To stay

bright as

if just

thought of

earth requires

only that

nothing stay[2]

I took this new knowledge back home with me. It was fall break my freshman year. The leaves on the trees were approaching peak color—all reds, browns, and yellows. I returned to The Farm to walk its familiar contours. Leaving the fields for the woods, I saw a single leaf poking out of the forest floor. Little Brown Jug. Hexastylis arifolia. Its single heart-shaped leaf dulled from seasons of photosynthesis, it crushed to the same scent—sweet and enticing—that I had come know in Tennessee. I had never seen it on The Farm before. At least not that I was aware of. But now I knew its name, could distinguish it from the forest floor, and pick it out from the rest of the residual vegetation. It was the beginning of seeing the place with new eyes, appreciating notes and layers within the landscape. It was the beginning of loving it not just for what it could offer me, the experience of beauty, a place of solace, but for what it was—a community of its own—diverse, dynamic, and evolving. It had a story that I didn’t control or own, unfolding outside of me and all around me.


After a couple years of study, I could walk through the forests rattling off Latin binomials and common names. I became fascinated by the names of things, the stories embedded in those names. With each new species I learned, I was able to make further distinctions of what I saw and experienced in the natural world. To look at a patch of green in a shaded forest became a practice of recognition and knowing. I could no longer sit easy with the categories of “tree” or “flower.” Even the more specific monikers of “oak” or “hickory” seemed insufficient. I sought after the name of each new flower. I wanted to know them, their uses and their histories. Xanthorhiza simplicissima, yellowroot, has long been used to produce a yellow dye and a treatment for gastrointestinal distress. Galium repens, bedstraw, emerges early in spring and has tender stems rich in vitamin C, necessary for fighting off scurvy after a long winter. Fagus grandifolia, Carya glabra, Quercus alba, American beech, pignut hickory, and white oak—their mast, beechnuts, hickory nuts, and acorns, feed entire ecosystems and determine whether mammals will survive the winter ahead or not. A new world opened up to me. Not a world other than the one I had known or experienced, but one that was there all along, just beneath the surface. Shades of green became distinguishable from one another, the double serrations of an elm leaf from the single serrate beech, and the anise scent of sweet cicely from its nonfragrant look-alikes.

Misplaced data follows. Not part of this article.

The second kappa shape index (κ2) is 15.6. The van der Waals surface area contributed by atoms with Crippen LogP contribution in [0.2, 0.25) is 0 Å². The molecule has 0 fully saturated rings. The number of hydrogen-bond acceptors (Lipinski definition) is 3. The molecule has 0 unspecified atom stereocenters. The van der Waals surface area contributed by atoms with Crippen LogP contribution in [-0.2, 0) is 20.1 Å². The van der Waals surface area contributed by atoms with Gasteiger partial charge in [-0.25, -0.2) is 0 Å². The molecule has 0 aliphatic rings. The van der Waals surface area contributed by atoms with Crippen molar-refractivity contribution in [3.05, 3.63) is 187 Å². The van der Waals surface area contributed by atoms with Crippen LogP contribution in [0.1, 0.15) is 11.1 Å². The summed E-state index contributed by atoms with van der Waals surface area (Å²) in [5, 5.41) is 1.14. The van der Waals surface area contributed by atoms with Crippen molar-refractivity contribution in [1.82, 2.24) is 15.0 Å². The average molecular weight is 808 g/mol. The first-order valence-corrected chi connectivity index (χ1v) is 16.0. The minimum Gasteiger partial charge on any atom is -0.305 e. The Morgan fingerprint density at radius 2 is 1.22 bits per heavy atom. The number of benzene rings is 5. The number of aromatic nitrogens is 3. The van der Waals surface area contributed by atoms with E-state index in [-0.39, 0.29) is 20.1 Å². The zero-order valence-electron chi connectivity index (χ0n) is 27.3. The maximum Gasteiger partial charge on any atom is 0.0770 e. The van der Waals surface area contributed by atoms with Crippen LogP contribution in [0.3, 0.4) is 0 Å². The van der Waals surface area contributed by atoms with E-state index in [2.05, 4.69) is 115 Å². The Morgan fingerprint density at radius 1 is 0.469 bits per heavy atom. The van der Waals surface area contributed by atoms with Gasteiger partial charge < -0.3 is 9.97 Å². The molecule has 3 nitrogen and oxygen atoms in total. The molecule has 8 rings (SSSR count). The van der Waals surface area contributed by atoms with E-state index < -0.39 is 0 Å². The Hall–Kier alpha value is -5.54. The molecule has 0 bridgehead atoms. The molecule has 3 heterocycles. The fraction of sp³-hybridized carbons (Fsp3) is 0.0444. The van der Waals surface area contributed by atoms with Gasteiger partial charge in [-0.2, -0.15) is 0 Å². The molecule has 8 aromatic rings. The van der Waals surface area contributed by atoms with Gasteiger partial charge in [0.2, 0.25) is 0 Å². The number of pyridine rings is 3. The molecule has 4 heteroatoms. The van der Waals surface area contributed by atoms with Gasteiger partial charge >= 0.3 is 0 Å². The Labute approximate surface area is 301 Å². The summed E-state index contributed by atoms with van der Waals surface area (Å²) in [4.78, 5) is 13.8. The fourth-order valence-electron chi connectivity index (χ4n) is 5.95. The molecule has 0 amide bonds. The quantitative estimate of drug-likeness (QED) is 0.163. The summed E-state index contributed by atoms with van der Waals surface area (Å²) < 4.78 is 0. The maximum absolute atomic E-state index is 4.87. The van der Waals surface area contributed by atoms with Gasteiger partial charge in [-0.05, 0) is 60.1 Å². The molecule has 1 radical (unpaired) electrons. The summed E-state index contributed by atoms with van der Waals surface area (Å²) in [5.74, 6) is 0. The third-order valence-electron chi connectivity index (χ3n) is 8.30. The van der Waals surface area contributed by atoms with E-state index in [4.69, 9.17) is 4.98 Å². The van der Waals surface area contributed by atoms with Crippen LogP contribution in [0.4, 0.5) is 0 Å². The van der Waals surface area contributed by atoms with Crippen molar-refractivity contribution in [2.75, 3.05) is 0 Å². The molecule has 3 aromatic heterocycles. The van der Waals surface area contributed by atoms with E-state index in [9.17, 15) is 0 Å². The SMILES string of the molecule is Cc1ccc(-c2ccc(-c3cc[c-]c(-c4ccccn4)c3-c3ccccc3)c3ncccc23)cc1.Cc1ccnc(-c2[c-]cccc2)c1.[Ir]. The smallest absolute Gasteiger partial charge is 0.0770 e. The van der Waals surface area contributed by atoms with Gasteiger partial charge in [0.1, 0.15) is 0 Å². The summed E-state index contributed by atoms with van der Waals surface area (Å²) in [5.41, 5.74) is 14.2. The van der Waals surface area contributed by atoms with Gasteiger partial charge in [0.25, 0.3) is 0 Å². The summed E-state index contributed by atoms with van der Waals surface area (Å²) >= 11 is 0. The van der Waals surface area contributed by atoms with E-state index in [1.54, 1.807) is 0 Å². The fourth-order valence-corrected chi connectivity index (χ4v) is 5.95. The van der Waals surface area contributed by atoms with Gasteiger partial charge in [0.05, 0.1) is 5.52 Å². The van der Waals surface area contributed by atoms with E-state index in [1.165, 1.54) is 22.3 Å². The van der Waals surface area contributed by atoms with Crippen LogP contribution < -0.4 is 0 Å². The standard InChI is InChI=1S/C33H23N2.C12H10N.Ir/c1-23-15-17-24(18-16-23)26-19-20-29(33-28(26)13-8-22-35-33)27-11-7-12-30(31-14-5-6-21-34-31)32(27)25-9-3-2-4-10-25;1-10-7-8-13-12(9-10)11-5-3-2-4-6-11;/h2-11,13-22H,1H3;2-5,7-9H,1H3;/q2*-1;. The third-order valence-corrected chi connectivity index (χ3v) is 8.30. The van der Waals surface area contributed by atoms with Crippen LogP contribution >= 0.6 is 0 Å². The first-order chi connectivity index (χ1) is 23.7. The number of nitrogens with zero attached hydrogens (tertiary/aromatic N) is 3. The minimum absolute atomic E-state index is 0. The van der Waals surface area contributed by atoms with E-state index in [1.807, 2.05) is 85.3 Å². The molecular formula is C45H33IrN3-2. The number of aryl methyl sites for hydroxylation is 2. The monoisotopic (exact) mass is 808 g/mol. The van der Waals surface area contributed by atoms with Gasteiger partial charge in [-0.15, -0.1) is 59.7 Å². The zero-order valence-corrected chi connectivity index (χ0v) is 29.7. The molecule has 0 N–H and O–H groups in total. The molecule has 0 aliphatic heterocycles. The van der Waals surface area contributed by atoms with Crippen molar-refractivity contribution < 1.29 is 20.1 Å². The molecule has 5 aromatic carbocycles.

While learning the names of things opened up new textures to The Farm and the familiar forests of my home, the scientific practice of classification carries with it a fraught legacy. Carolus Linnaeus, the eighteenth-century Swedish botanist who created the system of classification for life on the planet most scientists still use today, set out to categorize, parse, and group all life on Earth. His system would sort every living thing into a variety of ranks, setting them into fixed and immovable categories. It was the equivalent of an entomologist pinning a butterfly to a board. Once things had a single name they could be looked at, analyzed, and talked about objectively.

In her book, Braiding Sweetgrass, Robin Wall Kimmerer, a botanist and member of the Citizen Potawatomi Nation, challenges this way of categorizing the world. “The botany I was taught,” she writes, “was reductive, mechanistic, and strictly objective. Plants were reduced to objects; they were not subjects.”[3] While her career as a botanist forced her to operate in those Linnaean categories, her book explores the relationship of knowing that follows the teachings of her ancestors, the people native to this land. From her ancestors she describes learning a “grammar of animacy,” a way of speaking about the natural world that collapses the distances between the detached scientific observer and the object of inquiry. For her, the only way to truly know the natural world is to interact with it as a web of relations, to see the plants, trees, and all living things as relations, not objects of study. She writes that “to become native to this place, if we are to survive here, and our neighbors too, our work is to speak the grammar of animacy, so that we might be truly at home.”[4] She describes a way of speaking about and naming the world that doesn’t limit or restrict, but opens up to new possibilities. In this grammar of animacy, naming the trees is not the end of the connection, but the beginning. It’s a way in, a start to a relationship that at its best will be reciprocal, mutual, in which we humans give back to the Earth as much if not more than we take. That relationship can begin with naming, so long as we never mistake the name of a thing for the whole story.